By choosing pointed, intentional language, the Panthers were able to contextualize their actions in the minds of the people — it was understood that this free meal was a step towards revolution. At all points of action the end goal was revolution. Additionally, the term “Survival Program” was an indictment of capitalism and the white supremacist state. The word “survival” itself made it clear that Black folks were dying — that they were under siege. The term “Survival Program” is much better guarded against state co-optation because for the state to wield such a term would be to admit that Black people are experiencing genocide at their hands.

The term “Survival Program” was evolved upon by former Black Panther and Black Liberation Army member, Jalil Muntaquim. Muntaquim went on to explain the need for “Decolonization Programs”, these programs not only meet the material needs of the people as Survival Programs did, but also prepare New Afrikan communities to support themselves independent of our euro-amerikan colonizers pre and post-revolution. Decolonization Programs build the necessary infrastructure to support cutting ties with the euro-amerikan colonial empire, which New Afrikans currently depend on for food, medical care, and other basic necessities. Decolonization Programs further develop upon the foundation of Survival Programs by centering the need for decolonization as well as our human right to national independence and sovereignty. Similarly to “Survival Programs’’, there is an ideological understanding that accompanies “Decolonization Programs’’.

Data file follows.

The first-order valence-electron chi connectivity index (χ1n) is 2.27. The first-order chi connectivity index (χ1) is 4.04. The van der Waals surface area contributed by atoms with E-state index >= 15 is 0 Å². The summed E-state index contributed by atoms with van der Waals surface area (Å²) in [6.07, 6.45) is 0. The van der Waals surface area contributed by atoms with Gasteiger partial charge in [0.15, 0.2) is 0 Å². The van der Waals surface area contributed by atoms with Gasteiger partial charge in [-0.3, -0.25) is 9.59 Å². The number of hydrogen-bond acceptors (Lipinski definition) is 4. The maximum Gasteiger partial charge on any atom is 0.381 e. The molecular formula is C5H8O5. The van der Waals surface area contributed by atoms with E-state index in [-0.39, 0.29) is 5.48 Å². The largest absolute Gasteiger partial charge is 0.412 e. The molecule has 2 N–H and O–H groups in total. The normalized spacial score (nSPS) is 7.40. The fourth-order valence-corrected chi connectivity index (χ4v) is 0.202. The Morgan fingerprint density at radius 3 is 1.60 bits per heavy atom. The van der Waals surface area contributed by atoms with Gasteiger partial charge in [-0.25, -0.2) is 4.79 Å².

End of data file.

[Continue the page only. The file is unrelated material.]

To understand the need for decolonization is to understand our current position as colonized peoples just as to understand our need for survival is to understand our current position as a people in danger. Both the terms “Survival Program” and “Decolonization Program’’ contextualize our current conditions into a history of anti-Afrikan colonial terror, and our next steps into a future of revolutionary action. It is key that we Afrikans understand that we are colonized and merely surviving. This understanding is not to depress us or inspire pessimism — but it is impossible for us to reach our destination if we do not understand where we are. We cannot embrace revolution until we recognize that we are colonized survivors and have been since the first stolen Afrikan was brought to this land. Until that understanding is reached we are open to liberal misleadership sold to us by the likes of Black billionaires and other wolves in sheeps clothing. We must be in agreement about the need for Decolonization Programs and national sovereignty in order to secure the freedom of all Afrikans across the diaspora.